Backstabbing for Beginners

My Crash Course in International Diplomacy


By Michael Soussan

Read by Maxwell Hamilton

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Soon to be a major motion picture starring Ben Kingsley and Theo James, the gripping true story of a young program coordinator at the United Nations who stumbles upon a conspiracy involving Iraq’s oil reserves.

“What made this episode in our collective history possible was not so much the lies we told one another, but the lies we told ourselves.”

A recent Brown University graduate, Michael Soussan was elated when he landed a position as a program coordinator for the United Nations’ Iraq Program. Little did he know that he would end up a whistleblower in what PBS NewsHour described as the “largest financial scandal in UN history.”

Breaking a conspiracy of silence that had prevailed for years, Soussan sparked an unprecedented corruption probe into the Oil-for-Food program that exposed a worldwide system of bribes, kickbacks, and blackmail involving ruthless power-players from around the globe.

At the crossroads of pressing humanitarian concerns, crisis diplomacy, and multibillion-dollar business interests, Soussan’s story highlights core flaws of our international system and exposes the frightening, corrupting power of the black elixir that fuels our world’s economy.


This book is dedicated to my father, André Soussan.

I wish I could say none of the events in this story ever happened. Unfortunately, they now form part of our collective history. Information pertaining to wrongdoing by particular individuals named herein is drawn from the publicly available findings of the Independent Inquiry Committee into the Oil-for-Food Program ( It is important for the reader to understand that none of the persons referred to in this story should be considered guilty of criminal behavior unless they have been sentenced in a court of law.
Some names have been changed in order to protect the privacy of individuals who were not already in the public sphere. I took the liberty to describe the events and the attitudes that defined this critical era in world affairs without the pretense of cold objectivity. I was an emotional participant in this story. As I recall certain events from memory, I am also aware that others may disagree with details of how these unfolded. The characters who appear herein cannot be defined only by their mistakes, or by their portrayal in this or other written works. I too made mistakes, and had ample opportunity to change my mind about important issues throughout this story. And thus I hope that our collective misadventures, our moments of ridicule or tragedy, will not be judged too harshly, for we were merely ordinary, flawed individuals faced with extraordinary circumstances.

I never imagined it would come to this. Yet here I was, sitting on a plane headed for Washington, D.C., where I was scheduled to testify before Congress in less than two hours. I would be speaking about a rather strange affair. Margaret Warner, of the PBS NewsHour, described it as the “largest financial scandal in UN history.” Fred Barnes, of Fox News, went further, calling it the worst scandal in the history of mankind.
I fiddled with the ventilation knob. My armpits were drenched. I sat back, took a deep breath, and closed my eyes. How the hell had I landed myself in this mess?
“Should be a nice day, huh?”
I opened my eyes and looked at my neighbor. I knew from the instant he sat down that he was a compulsive airplane conversationalist, and I had tried my best to avoid his eager gaze.
“Not a cloud in the sky,” he added, pointing out the window and encouraging me to check for myself.
“That’s right,” I said. “Should be a smooth flight.”
I reached inside my bag, withdrawing my iPod and the speech I was supposed to give in a couple of hours. I needed to go over my remarks one last time.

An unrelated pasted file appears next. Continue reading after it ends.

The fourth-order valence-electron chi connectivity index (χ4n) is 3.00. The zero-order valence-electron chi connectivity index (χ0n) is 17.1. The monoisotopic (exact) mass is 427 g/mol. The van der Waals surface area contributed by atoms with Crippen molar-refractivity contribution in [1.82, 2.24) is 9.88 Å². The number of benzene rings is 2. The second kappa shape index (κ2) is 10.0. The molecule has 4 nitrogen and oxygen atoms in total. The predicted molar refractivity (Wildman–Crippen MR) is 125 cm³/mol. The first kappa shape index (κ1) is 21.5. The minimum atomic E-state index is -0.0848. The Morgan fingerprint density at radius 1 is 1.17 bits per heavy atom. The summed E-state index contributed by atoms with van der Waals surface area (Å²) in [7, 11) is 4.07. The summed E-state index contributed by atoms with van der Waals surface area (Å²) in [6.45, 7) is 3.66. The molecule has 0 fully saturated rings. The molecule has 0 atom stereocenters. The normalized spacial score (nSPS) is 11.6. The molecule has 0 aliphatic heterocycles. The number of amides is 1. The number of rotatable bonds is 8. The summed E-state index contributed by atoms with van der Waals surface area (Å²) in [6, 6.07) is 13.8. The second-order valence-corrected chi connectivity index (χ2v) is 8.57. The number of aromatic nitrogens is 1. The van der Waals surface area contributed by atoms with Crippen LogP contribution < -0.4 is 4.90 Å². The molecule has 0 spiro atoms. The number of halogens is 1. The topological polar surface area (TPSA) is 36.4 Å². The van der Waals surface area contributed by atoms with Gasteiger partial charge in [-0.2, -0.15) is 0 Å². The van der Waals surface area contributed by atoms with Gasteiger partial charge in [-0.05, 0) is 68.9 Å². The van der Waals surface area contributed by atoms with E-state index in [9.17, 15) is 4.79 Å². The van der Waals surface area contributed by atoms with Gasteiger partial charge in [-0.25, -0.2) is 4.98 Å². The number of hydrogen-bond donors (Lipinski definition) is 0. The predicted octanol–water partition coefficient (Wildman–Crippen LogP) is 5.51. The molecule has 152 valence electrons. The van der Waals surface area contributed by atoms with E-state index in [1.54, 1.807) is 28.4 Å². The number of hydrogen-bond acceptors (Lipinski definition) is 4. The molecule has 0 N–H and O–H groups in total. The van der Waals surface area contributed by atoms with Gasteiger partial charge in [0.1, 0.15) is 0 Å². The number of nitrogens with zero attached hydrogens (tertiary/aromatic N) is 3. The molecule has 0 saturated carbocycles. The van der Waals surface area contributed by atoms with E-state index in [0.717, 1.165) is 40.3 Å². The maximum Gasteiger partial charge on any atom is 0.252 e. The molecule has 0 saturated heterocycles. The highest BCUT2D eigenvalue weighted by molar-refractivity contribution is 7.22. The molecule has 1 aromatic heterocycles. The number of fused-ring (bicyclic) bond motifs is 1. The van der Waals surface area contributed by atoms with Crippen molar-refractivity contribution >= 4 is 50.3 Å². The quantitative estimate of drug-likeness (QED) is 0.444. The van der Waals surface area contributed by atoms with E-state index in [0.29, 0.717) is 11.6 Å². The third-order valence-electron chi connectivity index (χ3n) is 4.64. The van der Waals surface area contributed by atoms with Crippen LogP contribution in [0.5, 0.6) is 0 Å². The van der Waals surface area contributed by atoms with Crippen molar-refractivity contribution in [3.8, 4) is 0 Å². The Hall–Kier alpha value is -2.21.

“So!” he said. “What brings you to D.C.?”
Did he not see I had plugged in my earphones?
“I have to . . . give this speech,” I said.
“Really? Where?”
“At the House International Relations Committee.”
“Huh. . . . Are you like an expert or something?”
“No, not exactly. I used to work for the UN. I just need to focus on this for a bit, if you don’t mind.”
“Of course, of course. . . .”
I could feel his gaze over my shoulder as I tried to concentrate on my text. I took a deep breath and exhaled irritably.
“You feeling nervous?” he asked. He had a knowing grin on his chubby face.
“Yeah, a bit. But I’d feel much better if I could—”
“Have you seen the studies they did?”
“Who? What studies?”
“You know, about people’s fears? Apparently, public speaking ranks number one.”
“Yeah. You know what number two is?”
“Death! Ha ha ha ha!”
With that, he slipped out a copy of the New York Post and started flipping the pages noisily. I turned up the volume on my iPod and forced myself to concentrate. I was on the second page of my testimony when he poked me on the shoulder.
“Is that you?” he asked, pointing at an article in his tabloid. It had a big fat title:


“Oh,” I said. “No, that wouldn’t be me. Nobody would call me a ‘UN big’ . . . do you mind if I have a look, though?”
To my knowledge, no senior UN official had agreed to testify yet, so I was curious to know whom the article was talking about. As I read the story, by Niles Lathem, I had a shock:
WASHINGTON—Michael Soussan, a former program coordinator for the $100 billion fund, is expected to be the star witness of a House International Relations Committee hearing looking into Saddam’s gigantic $10.1 billion rip-off.
Committee sources said Soussan, now a New York-area writer, is expected to give the first, under oath, public account from an insider about how top U.N. officials were aware of Saddam’s oil smuggling and kickback schemes. . . .
I put the paper down and stared blankly into space.
“Do you know this guy?” asked my neighbor.
“Um . . . yeah.”
“Sounds like he’s ready to spill the beans.”
“Yeah. . . . Excuse me, I have to go to the bathroom.”
As soon as I got up, a stewardess came running.
“Sir, please return to your seat. The pilot has put the seat belt sign on.”
“But I really need to go, I—”
“I’m sorry, sir, please return to your seat.”
“Come on, lady, let him go,” my neighbor intervened. “He’s testifying in Congress today. He’s nervous.”
I wanted to strangle him.
“I’m fine . . . it’s fine!” I sat back down, turned up the music full blast, and looked out the window.